- A large-scale new initiative in the Pacific Northwest aims to enlist food retailers in efforts to support a regional target of at least 50% food waste reduction and prevention by 2030. The West Coast Voluntary Agreement to Reduce Wasted Food is led by the Pacific Coast Collaborative (PCC) and has support from grocery companies like Albertsons and Kroger, while Sprouts Farmers Markets is a new signatory.
- The food waste agreement is anchored by ReFED, the World Wildlife Foundation (WWF), and the Waste and Resources Action Programme (WRAP.) PCC announced its food waste reduction target in 2018 and the new voluntary effort is meant to bolster progress towards the end-of-decade deadline, the same target established by the U.S. EPA.
- The agreement will assist ongoing state efforts like California's SB 1383, as well as non-governmental initiatives. ReFED Director of Stakeholder Engagement Jackie Suggitt said it aligns with pre-existing goals on a local, national and global scale. "This project is intended to support these existing goals through public-private partnerships, measurement and on-the-ground collaboration on food waste reduction solutions," she said.
The new food waste initiative is the latest project launched by PCC, a West Coast partnership between the states of California, Oregon and Washington, along with the province of British Columbia, Canada. The cities of Vancouver, British Columbia, and Seattle, San Francisco, Los Angeles, and Portland, Oregon, are also involved as is Oakland, California.
Those committing to the agreement will submit an annual "food waste report" in accordance with a measurement framework they will create. They will also partake in collaborative working groups to share best practices, in addition to holding facilitated meetings and prioritizing local engagement. PCC members are calling on food retailers and manufacturers to join, as well as their supply chain partners.
The agreement is intended to serve as a mechanism for catalyzing help and support, as many jurisdictions and food business suppliers have established significant food waste reduction goals and are now seeking to meet them. Suggitt said ReFED, WWF and WRAP will serve predominately in an assisting capacity, streamlining progress measurement and reporting for partners to align with efforts nationally and globally.
"By signing on to this voluntary agreement, these partners are agreeing to work together collaboratively along the West Coast to ensure the region meets that 2030 goal," Suggitt said.
Signatories say the agreement is key to combating climate change and other environmental issues jurisdictions are tackling. Los Angeles, for example, is seeking to eliminate organics disposal to landfills by 2028, with the end goal of sending "zero waste" to landfill by 2050.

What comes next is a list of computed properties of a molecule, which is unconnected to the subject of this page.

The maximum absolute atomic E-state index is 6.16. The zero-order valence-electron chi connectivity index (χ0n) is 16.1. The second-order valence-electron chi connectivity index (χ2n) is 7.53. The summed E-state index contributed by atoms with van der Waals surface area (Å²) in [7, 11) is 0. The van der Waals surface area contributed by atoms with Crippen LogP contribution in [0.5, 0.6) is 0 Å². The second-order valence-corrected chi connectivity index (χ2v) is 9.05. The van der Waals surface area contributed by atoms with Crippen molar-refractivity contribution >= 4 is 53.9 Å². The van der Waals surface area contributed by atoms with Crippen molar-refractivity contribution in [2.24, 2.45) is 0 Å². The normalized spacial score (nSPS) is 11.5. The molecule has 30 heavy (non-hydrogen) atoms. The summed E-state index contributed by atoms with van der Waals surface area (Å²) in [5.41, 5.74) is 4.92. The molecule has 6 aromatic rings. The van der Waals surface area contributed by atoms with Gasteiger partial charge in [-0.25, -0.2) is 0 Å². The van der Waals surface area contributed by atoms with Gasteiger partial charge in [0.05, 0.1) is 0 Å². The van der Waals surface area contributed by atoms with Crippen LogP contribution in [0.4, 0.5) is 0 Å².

Enrique Zaldivar, director and general manager for the Los Angeles Department of Sanitation, said via email the agreement would be a "great tool in our toolbox" as the city strives to meet its own timeline for waste reduction. He emphasized opportunities for "broader engagement at the production and distribution level" to discussions around measurement and policy action.
Zaldivar said the agreement will also help cities meet state initiatives. Under SB 1383, California is aiming for a 75% reduction in food waste by 2025, measured against a 2014 baseline. At least 20% of disposed edible food is also meant to be recovered for human consumption by that date. Asked about how the PCC agreement would help goals under SB 1383, Zaldivar said the major focus of the new initiative right now is reaching out to grocery retailers, who will share their food waste and recovery data with the collective. The intent is for those conversations to help lay the groundwork as the state seeks to meet its timeline.
In statements, Albertsons and Sprouts Farmers Markets emphasized sustainability and the potential for group collaboration to help different stakeholders reach their goal. Some signatories of the agreement will be working together to address the barriers to food waste reduction COVID-19 has highlighted, including business closures and disruptions to the supply chain.
"Once the PCC has achieved success with the grocery store markets, they will move into other food generating industries like hospitality," said Zaldivar.
Focus on the Pacific Northwest's waste systems is a growing priority beyond food waste. In June, the Center for Sustainable Infrastructure (CSI) released a lengthy blueprint maintaining the region can create tens of thousands of jobs through upgrading recycling systems and packaging, as well as other changes like investing in localized materials infrastructure and reducing food waste. Asked at the time of that report's release about its overlap with PCC, CSI Executive Director Rhys Roth said his group had initiated some conversations with the collaborative.
"[They have] a very aggressive focus on food waste," Roth said, calling it a "great alignment" with CSI's work. "It's a slice of the overall clean materials vision and economy."